Despite not proceeding beyond the Asia regional finals in qualification for this year’s T20 World Cup after finishing behind Singapore and Qatar, Nepal is now just one step away from a second appearance at a global event after the ICC announced its qualification pathway for the 2021 T20WC on Thursday.
The announcement included the news that the ICC had shelved reported plans to scrap the global qualifier in favour of a regional approach. The global pathway remains, albeit in a modified form, using a mélange of criteria.
The new “one-off” qualification process will take into account finishing places at the upcoming 2020 event, world rankings at the start of 2020 and regional pathway tournaments, culminating in two parallel eight-team global (or as Bertus de Jong has described them; ‘supra-regional’) qualifiers being played in 2021, with each event providing two teams spots at the World Cup.
This decision has resulted in a bigger global qualifier ‘pool’; two more teams than 2019’s men’s T20 World Cup Qualifier’s 14.
With only four spots up for grabs at the 2021 event – as opposed to the six berths which were played for at T20WCQ 2019 – the 12 teams, who made round two of the 2020 event in Australia will gain automatic entry into the tournament the following year.
The bottom four teams at the 2020 World Cup will drop back one step, to the 2021 global qualifiers where they will also be joined by the next four best T20I ranked teams as of 1 January 2020. The remaining eight sides will qualify through regional events.
While it may have been “at the heart of establishing this one-off process” according to Will Glenwright, ICC General Manager Development, the philosophy of providing a meritocratic pathway has been diluted this time around with the use of rankings to give four teams a pass to the global qualifiers, including two teams who were not at T20WCQ 2019: Zimbabwe (Ranked 11) and Nepal (12). The other two sides are UAE (15) and Hong Kong (20).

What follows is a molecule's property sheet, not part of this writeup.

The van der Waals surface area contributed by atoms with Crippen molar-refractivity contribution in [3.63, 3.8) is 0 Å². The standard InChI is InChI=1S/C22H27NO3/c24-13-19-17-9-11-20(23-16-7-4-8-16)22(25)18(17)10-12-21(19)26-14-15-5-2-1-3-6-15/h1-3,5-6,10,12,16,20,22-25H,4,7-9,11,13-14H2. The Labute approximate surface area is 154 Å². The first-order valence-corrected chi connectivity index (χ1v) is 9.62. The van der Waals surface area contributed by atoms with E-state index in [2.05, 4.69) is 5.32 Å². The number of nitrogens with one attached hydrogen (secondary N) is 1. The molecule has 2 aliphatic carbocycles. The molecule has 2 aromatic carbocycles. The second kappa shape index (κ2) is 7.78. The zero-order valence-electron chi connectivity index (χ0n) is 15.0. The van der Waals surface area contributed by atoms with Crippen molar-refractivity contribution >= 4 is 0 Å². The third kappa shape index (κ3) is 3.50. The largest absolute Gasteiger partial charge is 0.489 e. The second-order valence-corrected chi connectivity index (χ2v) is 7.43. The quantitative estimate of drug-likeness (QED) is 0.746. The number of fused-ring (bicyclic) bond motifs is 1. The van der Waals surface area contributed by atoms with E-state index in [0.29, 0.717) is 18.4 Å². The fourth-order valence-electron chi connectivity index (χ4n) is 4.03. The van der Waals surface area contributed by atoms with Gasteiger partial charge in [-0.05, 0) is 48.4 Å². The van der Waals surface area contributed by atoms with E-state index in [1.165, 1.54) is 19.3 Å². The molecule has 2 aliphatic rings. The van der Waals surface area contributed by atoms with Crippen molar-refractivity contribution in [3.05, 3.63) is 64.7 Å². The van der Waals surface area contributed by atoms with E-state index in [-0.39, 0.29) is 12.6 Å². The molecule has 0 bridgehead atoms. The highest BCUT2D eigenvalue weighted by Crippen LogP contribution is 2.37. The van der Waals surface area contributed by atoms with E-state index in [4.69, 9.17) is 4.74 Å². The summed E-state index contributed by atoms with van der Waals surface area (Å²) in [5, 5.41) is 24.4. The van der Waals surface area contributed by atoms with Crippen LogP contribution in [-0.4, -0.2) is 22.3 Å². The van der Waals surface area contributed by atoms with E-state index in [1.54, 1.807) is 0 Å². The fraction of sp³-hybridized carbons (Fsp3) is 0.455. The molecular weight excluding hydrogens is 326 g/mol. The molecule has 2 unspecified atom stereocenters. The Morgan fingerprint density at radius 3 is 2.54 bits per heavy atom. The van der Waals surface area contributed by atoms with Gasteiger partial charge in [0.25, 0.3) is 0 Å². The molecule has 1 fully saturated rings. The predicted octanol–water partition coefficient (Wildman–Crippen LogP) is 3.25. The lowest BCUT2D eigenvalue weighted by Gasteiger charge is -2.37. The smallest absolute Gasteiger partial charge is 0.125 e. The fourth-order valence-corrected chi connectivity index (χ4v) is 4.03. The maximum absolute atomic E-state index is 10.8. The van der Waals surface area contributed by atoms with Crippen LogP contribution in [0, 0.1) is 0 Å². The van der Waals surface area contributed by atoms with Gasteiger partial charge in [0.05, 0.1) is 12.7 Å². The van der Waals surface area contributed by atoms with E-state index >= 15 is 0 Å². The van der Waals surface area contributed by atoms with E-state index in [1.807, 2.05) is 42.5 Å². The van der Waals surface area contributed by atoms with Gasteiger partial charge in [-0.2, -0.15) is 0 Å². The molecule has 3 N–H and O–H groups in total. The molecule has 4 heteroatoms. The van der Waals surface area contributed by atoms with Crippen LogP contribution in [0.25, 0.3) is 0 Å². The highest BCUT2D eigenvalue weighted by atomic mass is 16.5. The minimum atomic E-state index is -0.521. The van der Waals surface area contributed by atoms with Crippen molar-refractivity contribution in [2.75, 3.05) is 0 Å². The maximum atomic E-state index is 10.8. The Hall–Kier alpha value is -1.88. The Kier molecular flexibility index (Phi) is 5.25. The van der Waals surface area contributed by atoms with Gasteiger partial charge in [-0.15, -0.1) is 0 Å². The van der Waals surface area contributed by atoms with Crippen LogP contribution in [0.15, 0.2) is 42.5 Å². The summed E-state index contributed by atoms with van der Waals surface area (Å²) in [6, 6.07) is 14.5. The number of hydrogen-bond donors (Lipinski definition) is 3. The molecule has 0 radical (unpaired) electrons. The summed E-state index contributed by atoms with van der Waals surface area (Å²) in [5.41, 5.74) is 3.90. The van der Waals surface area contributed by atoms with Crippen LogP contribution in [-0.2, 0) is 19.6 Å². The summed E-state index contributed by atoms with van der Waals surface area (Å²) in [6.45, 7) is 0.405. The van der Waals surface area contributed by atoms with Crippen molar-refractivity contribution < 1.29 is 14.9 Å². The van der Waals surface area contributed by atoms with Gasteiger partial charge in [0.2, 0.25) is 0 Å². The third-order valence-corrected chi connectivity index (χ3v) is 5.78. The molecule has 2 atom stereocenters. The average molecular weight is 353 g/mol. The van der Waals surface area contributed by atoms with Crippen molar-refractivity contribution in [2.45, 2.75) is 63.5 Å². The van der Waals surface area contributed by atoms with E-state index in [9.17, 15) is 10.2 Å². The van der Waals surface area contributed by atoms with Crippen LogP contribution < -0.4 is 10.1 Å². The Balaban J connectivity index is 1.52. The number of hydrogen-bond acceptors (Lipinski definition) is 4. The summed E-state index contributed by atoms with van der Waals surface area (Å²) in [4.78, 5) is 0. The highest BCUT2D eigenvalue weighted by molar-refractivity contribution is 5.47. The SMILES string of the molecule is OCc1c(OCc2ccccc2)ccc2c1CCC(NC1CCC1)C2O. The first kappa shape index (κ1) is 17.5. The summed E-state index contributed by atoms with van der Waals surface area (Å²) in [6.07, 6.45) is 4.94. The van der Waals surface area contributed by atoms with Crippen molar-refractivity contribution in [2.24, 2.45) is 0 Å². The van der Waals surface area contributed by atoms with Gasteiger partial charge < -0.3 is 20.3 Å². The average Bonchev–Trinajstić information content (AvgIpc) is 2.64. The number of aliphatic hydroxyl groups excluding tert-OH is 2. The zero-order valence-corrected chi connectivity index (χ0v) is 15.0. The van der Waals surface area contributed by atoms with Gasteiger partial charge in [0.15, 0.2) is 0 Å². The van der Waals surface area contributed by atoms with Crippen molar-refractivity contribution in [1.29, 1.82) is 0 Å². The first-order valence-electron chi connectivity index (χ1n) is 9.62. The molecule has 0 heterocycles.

The decision to give Zimbabwe an automatic spot is understandable; they were due to compete at T20WCQ 2019 but were disqualified from participating due to the conditions of their suspension from the ICC.
The series of global pathway events leading up to and including 2019’s global T20WC qualifier was as engrossing and exciting as it was meritocratic; but the use of rankings to seed some teams and not others – rather than by using recent performances in ICC events – would appear to fly in the face of that meritocracy.
UAE and Hong Kong both qualified for the knock-outs of last year’s qualifiers. Behind them were Canada, Jersey, Kenya, Singapore, Bermuda and Nigeria.
After finishing two places above Nepal, atop the table at the 2019 Asia regional final, Singapore could be forgiven for feeling particularly aggrieved at the ICC announcement. Ranked only one place behind Hong Kong, they finished with two wins at the global qualifier, including a victory over Scotland on day one of the event. Despite their strong recent performances and marked improvement, they will now have to win one of the two Asia regional events to book a spot at one of the two global qualifiers.
Eight teams to progress from regional qualifiers
As it was for the 2020 event, eight sides will progress to the global qualifying event/s from regional events. This time around it will be by way of 11 qualification events which will take place across the five ICC regions (Africa, Americas, Asia, East-Asia Pacific and Europe).